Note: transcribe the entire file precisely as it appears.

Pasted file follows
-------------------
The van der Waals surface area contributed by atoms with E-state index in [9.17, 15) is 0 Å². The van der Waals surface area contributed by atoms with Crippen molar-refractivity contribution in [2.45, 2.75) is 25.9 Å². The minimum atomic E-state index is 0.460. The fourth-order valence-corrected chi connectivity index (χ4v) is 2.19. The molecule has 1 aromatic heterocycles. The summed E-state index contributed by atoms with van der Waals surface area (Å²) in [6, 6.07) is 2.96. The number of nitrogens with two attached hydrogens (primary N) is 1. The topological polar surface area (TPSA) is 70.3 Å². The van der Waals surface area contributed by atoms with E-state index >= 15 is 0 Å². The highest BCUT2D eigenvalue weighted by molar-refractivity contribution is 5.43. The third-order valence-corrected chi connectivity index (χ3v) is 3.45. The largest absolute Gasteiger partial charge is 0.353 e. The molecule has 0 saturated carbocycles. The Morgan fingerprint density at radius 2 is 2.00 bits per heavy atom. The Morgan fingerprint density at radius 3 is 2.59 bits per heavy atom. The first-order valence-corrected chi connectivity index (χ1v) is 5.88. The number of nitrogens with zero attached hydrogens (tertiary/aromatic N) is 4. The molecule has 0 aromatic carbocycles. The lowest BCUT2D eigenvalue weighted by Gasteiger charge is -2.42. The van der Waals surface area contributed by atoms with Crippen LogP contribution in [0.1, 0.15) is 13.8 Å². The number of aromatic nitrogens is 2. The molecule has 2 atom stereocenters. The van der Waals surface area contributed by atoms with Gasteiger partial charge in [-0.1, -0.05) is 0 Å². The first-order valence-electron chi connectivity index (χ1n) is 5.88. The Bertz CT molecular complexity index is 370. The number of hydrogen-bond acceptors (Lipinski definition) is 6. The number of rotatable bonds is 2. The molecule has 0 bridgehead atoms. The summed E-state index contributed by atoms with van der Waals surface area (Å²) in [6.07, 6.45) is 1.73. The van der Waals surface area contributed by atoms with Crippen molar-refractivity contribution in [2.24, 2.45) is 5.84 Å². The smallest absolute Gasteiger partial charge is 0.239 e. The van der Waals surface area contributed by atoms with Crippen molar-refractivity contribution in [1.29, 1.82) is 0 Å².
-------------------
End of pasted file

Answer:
The van der Waals surface area contributed by atoms with E-state index in [9.17, 15) is 0 Å². The van der Waals surface area contributed by atoms with Crippen molar-refractivity contribution in [2.45, 2.75) is 25.9 Å². The minimum atomic E-state index is 0.460. The fourth-order valence-corrected chi connectivity index (χ4v) is 2.19. The molecule has 1 aromatic heterocycles. The summed E-state index contributed by atoms with van der Waals surface area (Å²) in [6, 6.07) is 2.96. The number of nitrogens with two attached hydrogens (primary N) is 1. The topological polar surface area (TPSA) is 70.3 Å². The van der Waals surface area contributed by atoms with E-state index >= 15 is 0 Å². The highest BCUT2D eigenvalue weighted by molar-refractivity contribution is 5.43. The third-order valence-corrected chi connectivity index (χ3v) is 3.45. The largest absolute Gasteiger partial charge is 0.353 e. The molecule has 0 saturated carbocycles. The Morgan fingerprint density at radius 2 is 2.00 bits per heavy atom. The Morgan fingerprint density at radius 3 is 2.59 bits per heavy atom. The first-order valence-corrected chi connectivity index (χ1v) is 5.88. The number of nitrogens with zero attached hydrogens (tertiary/aromatic N) is 4. The molecule has 0 aromatic carbocycles. The lowest BCUT2D eigenvalue weighted by Gasteiger charge is -2.42. The van der Waals surface area contributed by atoms with Crippen LogP contribution in [0.1, 0.15) is 13.8 Å². The number of aromatic nitrogens is 2. The molecule has 2 atom stereocenters. The van der Waals surface area contributed by atoms with Gasteiger partial charge in [-0.1, -0.05) is 0 Å². The first-order valence-electron chi connectivity index (χ1n) is 5.88. The Bertz CT molecular complexity index is 370. The number of hydrogen-bond acceptors (Lipinski definition) is 6. The number of rotatable bonds is 2. The molecule has 0 bridgehead atoms. The summed E-state index contributed by atoms with van der Waals surface area (Å²) in [6.07, 6.45) is 1.73. The van der Waals surface area contributed by atoms with Crippen molar-refractivity contribution in [2.24, 2.45) is 5.84 Å². The smallest absolute Gasteiger partial charge is 0.239 e. The van der Waals surface area contributed by atoms with Crippen molar-refractivity contribution in [1.29, 1.82) is 0 Å².